Whether or not Ed Miliband makes it into Downing Street, he did today at least look the part of a Prime Minister in waiting.Read the full story ›
Last night there wasn't one particular knockout blow but the political landscape in Britain does seem to be shifting.Read the full story ›
Some in Number 10 will be cheered by latest ComRes poll which puts the Tories four points ahead but Leaders' debate is still important.Read the full story ›
The Tories know the NHS is a weak spot for them, so why did the Prime Minister choose to focus on the issue today?Read the full story ›
Polls suggest it's not immigrants who work that worry voters but those who don't.Read the full story ›
The PM's spokesman was eager to defend Grant Shapps' today when questioned about whether the Tory Party Chair had lied about a second job.Read the full story ›
Health union leaders say they could call off strikes threatened for next week if the Government moves on pay.Read the full story ›
While the Education Secretary Nicky Morgan today welcomed the demise of the Sun's page 3 topless women, it's not clear where the Prime Minister stands on the newspaper's apparent policy shift.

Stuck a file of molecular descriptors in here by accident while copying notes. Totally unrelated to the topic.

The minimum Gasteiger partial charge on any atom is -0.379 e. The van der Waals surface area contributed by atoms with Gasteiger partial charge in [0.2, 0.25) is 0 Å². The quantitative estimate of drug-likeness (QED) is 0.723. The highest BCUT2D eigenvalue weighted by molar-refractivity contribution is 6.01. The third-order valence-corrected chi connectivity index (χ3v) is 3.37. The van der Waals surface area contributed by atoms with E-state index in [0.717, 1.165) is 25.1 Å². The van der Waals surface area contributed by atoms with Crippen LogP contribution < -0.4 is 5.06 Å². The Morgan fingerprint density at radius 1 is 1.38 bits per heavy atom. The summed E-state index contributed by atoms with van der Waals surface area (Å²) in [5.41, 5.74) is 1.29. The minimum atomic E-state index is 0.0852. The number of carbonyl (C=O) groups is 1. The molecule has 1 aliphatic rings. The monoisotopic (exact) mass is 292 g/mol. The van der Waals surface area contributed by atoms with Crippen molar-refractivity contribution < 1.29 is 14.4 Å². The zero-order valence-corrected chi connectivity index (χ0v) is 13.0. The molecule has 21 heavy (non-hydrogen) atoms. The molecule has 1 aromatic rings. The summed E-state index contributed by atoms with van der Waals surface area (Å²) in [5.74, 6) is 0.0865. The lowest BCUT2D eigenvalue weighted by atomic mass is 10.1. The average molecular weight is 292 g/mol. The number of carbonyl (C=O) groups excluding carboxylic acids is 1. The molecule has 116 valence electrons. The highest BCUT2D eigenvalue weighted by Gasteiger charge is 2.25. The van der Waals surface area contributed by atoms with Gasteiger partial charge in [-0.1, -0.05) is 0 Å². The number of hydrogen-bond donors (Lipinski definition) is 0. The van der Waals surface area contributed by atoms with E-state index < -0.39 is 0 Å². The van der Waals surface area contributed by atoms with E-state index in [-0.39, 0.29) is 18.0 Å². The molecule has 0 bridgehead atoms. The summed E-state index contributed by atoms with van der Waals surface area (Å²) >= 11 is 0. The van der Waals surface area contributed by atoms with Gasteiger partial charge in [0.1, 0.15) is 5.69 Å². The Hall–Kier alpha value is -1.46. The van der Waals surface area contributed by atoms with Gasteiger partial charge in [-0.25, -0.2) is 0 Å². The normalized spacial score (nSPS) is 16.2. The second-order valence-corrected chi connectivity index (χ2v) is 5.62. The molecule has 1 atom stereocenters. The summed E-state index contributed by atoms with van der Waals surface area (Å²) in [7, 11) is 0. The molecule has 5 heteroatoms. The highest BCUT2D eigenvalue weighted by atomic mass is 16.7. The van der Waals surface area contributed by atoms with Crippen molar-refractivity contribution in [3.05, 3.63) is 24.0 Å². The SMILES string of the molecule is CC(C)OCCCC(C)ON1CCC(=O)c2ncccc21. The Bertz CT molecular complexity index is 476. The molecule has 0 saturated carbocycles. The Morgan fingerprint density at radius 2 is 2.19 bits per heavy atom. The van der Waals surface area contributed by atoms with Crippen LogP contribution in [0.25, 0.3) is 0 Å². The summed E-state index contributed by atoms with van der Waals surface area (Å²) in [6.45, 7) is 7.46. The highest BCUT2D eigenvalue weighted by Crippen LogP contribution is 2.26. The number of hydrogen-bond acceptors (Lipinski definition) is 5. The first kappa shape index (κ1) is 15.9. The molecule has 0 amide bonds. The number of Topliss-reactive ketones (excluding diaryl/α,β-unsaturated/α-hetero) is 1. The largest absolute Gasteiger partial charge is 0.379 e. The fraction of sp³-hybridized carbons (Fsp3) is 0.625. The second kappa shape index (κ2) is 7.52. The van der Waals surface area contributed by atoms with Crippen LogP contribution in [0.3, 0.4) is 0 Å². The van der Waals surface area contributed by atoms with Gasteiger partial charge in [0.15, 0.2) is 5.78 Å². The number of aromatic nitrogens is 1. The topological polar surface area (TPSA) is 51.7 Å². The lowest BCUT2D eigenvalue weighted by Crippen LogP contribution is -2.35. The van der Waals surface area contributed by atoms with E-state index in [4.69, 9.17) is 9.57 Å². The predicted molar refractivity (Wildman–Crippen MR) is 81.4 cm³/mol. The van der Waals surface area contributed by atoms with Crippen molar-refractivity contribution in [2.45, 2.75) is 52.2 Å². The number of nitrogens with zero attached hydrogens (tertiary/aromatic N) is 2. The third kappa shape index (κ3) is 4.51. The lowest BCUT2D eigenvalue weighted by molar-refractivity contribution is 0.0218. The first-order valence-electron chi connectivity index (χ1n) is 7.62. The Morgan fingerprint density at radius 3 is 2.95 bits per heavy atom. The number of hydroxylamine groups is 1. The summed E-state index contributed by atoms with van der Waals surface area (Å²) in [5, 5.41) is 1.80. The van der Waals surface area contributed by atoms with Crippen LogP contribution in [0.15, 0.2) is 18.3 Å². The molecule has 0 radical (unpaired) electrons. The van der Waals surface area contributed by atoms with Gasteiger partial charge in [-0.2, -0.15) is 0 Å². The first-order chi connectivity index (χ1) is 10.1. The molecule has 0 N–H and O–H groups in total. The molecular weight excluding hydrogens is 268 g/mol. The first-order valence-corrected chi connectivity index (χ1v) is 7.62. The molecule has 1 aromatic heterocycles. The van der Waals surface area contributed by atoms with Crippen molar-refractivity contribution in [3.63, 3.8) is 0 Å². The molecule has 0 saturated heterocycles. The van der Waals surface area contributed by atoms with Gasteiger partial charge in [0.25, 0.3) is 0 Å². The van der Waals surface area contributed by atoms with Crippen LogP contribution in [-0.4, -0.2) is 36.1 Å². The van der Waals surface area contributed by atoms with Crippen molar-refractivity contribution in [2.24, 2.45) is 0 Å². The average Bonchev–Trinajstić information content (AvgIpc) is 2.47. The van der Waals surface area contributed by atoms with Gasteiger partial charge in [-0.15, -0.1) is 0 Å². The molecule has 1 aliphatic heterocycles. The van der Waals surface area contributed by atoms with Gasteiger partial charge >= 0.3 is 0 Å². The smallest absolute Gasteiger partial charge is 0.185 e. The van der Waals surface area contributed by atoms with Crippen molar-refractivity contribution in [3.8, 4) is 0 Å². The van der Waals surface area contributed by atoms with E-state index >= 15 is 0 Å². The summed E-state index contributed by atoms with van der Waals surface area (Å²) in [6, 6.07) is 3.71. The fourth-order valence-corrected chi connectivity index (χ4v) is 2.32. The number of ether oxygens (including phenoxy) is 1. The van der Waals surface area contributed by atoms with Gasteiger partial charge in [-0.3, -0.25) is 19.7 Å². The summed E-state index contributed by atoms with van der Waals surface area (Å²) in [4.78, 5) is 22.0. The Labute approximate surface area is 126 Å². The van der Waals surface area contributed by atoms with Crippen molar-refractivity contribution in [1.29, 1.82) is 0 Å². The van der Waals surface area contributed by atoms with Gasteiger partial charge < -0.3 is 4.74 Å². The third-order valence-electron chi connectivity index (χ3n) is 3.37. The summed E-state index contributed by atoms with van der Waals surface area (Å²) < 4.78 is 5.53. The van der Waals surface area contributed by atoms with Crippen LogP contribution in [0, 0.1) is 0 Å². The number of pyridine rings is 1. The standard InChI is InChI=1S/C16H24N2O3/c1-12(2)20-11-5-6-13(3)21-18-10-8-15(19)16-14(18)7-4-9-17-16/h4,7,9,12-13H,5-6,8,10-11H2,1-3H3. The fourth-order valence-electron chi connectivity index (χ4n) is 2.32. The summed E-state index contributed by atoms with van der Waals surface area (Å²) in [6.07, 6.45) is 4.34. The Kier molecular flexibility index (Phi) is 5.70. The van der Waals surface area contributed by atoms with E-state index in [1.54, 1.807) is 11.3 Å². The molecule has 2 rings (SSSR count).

His spokesman told lobby journalists that David Cameron 'thinks that what newspapers publish is a matter for newspapers’.
He refused to say whether the Prime Minister believed it was a good thing or not that the newspaper had dropped images of topless women. He also wouldn't be drawn on whether Mr Cameron was happy to have the newspaper open on page three at his breakfast table.
Earlier, Nicky Morgan called the decision of The Sun to show women with their breasts covered by bikini tops as ‘a long overdue decision'.
The Prime Minister's pledge to work towards "full" employment in a speech in Ipswich today echoes the Chancellor's upbeat message on the economy.
But the question remains what sort of jobs his government has, and would create.
The fact the deficit hasn't fallen faster, some economists argue, is partly due to low paid jobs not bringing in sufficient tax revenues.
David Cameron will brush such criticism aside, saying that he wants to ensure "anyone who wants a job is able to get a job." He claims that 1.75 million new jobs have been created since 2010, and most of those have been full-time jobs offering a good wage.